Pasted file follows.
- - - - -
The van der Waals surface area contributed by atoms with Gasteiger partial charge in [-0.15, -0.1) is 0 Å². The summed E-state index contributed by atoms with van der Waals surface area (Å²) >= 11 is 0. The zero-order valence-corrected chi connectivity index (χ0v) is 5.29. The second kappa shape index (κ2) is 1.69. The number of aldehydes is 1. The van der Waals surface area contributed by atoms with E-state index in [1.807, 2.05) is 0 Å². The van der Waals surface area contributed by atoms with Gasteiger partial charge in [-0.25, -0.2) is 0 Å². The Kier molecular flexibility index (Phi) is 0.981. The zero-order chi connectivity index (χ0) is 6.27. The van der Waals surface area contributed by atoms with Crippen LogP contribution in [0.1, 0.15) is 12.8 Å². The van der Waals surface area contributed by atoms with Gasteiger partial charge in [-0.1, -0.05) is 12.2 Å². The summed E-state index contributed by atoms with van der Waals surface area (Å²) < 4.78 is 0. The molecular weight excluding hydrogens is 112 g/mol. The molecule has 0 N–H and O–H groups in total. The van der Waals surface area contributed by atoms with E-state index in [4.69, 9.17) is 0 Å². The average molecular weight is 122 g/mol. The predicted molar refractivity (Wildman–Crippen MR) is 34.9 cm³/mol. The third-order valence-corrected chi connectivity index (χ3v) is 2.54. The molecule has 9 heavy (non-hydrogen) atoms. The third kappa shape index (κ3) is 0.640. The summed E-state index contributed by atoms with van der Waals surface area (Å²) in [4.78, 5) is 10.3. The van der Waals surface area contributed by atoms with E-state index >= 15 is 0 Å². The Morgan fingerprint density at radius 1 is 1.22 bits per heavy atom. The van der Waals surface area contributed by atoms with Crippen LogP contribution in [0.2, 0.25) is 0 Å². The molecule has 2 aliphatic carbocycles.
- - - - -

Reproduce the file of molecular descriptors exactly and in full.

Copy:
The van der Waals surface area contributed by atoms with Gasteiger partial charge in [-0.15, -0.1) is 0 Å². The summed E-state index contributed by atoms with van der Waals surface area (Å²) >= 11 is 0. The zero-order valence-corrected chi connectivity index (χ0v) is 5.29. The second kappa shape index (κ2) is 1.69. The number of aldehydes is 1. The van der Waals surface area contributed by atoms with E-state index in [1.807, 2.05) is 0 Å². The van der Waals surface area contributed by atoms with Gasteiger partial charge in [-0.25, -0.2) is 0 Å². The Kier molecular flexibility index (Phi) is 0.981. The zero-order chi connectivity index (χ0) is 6.27. The van der Waals surface area contributed by atoms with Crippen LogP contribution in [0.1, 0.15) is 12.8 Å². The van der Waals surface area contributed by atoms with Gasteiger partial charge in [-0.1, -0.05) is 12.2 Å². The summed E-state index contributed by atoms with van der Waals surface area (Å²) < 4.78 is 0. The molecular weight excluding hydrogens is 112 g/mol. The molecule has 0 N–H and O–H groups in total. The van der Waals surface area contributed by atoms with E-state index in [4.69, 9.17) is 0 Å². The average molecular weight is 122 g/mol. The predicted molar refractivity (Wildman–Crippen MR) is 34.9 cm³/mol. The third-order valence-corrected chi connectivity index (χ3v) is 2.54. The molecule has 9 heavy (non-hydrogen) atoms. The third kappa shape index (κ3) is 0.640. The summed E-state index contributed by atoms with van der Waals surface area (Å²) in [4.78, 5) is 10.3. The van der Waals surface area contributed by atoms with E-state index >= 15 is 0 Å². The Morgan fingerprint density at radius 1 is 1.22 bits per heavy atom. The van der Waals surface area contributed by atoms with Crippen LogP contribution in [0.2, 0.25) is 0 Å². The molecule has 2 aliphatic carbocycles.